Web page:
The lifecycle of a traditional enterprise Ethernet switch, supported by copper cable, is 5 to 7 years. POLs eliminate the need to rip and replace network infrastructure, requiring changes only to the endpoints. This webinar will focus on the deployment of optical line terminals, passive optical splitters and optical network terminals to optimize enterprise network architecture for modern-day applications like IoT, cloud, network-as-a-service and wireless.
Overcoming the Challenges at Texas A&M Kyle Field due to the Changing Landscape of Always Connected Technology
Tellabs Optical LAN fiber-based stadium network is the foundation enabling Texas A&M’s Kyle Field to surpass previous game day data traffic peak usage. In order to meet the demands of all these new services without the cost and complexity of legacy technologies, TAMU chose a converged infrastructure, with optical fiber cabling and power delivery to the edge, for both LAN and DAS needs.
Deploying a POL can help make your network more secure. Here’s why. Fiber optic cabling is more secure than copper cabling. Centralized intelligence and management is accessible only at the OLT, locked in the main data center. It’s easy to implement tight network access control. ONTs do not store user or network information. And, ONTs have no local management access.
Telecommunication operators are facing an epochal challenge due to the need of higher reconfigurability, flexibility, and dynamicity for their networks. In the latest years, this necessity has been addressed by the introduction of Software-Defined Networking (SDN), mainly in the fields of data centers and core networks. The present work introduces a unified metro-access optical network architecture based on some features inspired by SDN models. The essential aim is to enable bandwidth shared among different passive optical networks (PONs) in order to achieve higher adaptability to increasingly migratory and volatile traffic patterns.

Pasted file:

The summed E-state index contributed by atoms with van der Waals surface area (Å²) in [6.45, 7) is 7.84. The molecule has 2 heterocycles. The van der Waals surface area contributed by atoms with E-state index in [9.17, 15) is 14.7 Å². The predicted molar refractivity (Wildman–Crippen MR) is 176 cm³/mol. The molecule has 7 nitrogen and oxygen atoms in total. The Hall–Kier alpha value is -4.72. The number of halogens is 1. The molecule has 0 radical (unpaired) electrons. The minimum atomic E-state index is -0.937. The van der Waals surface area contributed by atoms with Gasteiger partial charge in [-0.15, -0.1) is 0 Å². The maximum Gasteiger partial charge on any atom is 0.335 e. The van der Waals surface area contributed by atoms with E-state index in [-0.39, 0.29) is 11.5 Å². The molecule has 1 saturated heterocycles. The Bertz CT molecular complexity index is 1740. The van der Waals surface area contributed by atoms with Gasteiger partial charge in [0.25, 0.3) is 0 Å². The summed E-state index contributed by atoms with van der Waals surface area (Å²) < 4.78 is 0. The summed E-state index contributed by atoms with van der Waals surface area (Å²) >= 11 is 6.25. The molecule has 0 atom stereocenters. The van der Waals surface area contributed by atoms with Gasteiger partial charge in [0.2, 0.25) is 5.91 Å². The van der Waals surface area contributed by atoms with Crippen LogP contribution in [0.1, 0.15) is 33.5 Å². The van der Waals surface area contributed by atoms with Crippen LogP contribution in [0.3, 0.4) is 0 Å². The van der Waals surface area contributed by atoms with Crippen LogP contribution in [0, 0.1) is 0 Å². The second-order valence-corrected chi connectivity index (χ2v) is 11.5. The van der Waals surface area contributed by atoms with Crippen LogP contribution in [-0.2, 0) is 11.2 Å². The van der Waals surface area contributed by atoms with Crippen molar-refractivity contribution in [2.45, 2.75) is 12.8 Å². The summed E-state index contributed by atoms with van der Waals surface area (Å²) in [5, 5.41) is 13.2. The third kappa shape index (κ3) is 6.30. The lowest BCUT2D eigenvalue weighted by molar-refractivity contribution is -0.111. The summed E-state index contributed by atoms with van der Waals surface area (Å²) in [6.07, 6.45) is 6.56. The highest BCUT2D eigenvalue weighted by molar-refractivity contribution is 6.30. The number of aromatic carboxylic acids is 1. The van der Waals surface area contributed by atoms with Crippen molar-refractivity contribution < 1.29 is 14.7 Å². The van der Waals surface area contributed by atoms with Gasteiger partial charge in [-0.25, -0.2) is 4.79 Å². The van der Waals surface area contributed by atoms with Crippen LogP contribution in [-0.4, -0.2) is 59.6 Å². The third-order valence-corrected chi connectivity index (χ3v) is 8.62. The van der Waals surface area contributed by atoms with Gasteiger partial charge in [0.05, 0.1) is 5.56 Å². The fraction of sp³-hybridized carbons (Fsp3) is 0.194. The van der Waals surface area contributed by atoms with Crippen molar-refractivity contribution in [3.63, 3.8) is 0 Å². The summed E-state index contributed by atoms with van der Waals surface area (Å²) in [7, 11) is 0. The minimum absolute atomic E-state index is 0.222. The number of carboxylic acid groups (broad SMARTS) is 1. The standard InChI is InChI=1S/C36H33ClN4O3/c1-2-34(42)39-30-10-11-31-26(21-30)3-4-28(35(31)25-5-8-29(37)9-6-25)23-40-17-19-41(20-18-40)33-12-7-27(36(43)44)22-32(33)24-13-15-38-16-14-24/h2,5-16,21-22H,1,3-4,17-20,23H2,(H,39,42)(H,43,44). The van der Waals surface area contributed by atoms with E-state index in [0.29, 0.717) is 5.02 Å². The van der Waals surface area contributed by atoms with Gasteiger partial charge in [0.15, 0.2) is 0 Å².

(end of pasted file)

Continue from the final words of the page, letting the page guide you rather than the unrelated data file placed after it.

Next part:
A Passive Optical LAN design provides greater flexibility to right-size connectivity across the enterprise LAN – inside buildings and across an extended campus. Optical LAN better aligns space, energy, heat, noise, radiation, and costs with your real bandwidth requirements, which honestly is not going to be 10Gbps to everything.
Vision Technologies designed, installed, and commissioned a unified WiFi and passive optical network (PON) system for The Wharf, a mile-long, 24-acre, $2.5-billion mixed-use development along the Potomac River in Washington D.C. The system provides state-of-the-art, pervasive 802.11ac wireless service to residents, workers, and guests traversing the outdoor, garage, and 6000-person indoor-concert-venue areas. The entire implementation, testing, and commissioning was accomplished on a fast-track 30-day schedule.
The industry is evolving to Optical LAN. It is like a tsunami that has been traveling unseen underwater for many miles, but as it nears, it quickly rises showing its full potential. This is seen in the rising tide for single mode fiber, and OLAN, that is advancing across all the most popular initiatives of our industry, such as: Software Defined Networking, IoT/Smart Buildings, 5G, Data Centers, and modern office spaces.
This webinar will cover: the benefits of deploying 10 Gigabit PON, guidance on monetizing the subscriber edge, how to support current service needs, and the ability to scale economically.
AFL has launched the FS300-325 Quad OTDR which is designed specifically for contract installers and network operators deploying and maintaining both single-mode and multimode networks, including Fiber-to-the-Home (FTTH) Passive Optical Networks (PONs), Passive Optical LANs (POLANs) and point-to-point networks.
A growing number of broadband access network operators are moving to XGS-PON as they look to upgrade their GPON FTTP networks. Champion ONE now offers XGS-PON optical transceivers for optical line terminal (OLT) and optical network unit (ONU) applications for network operators moving to 10G PON in the fiber to the premises (FTTP) networks. The optical modules conform to ITU-T G.987.2 and G.9807.2 standards.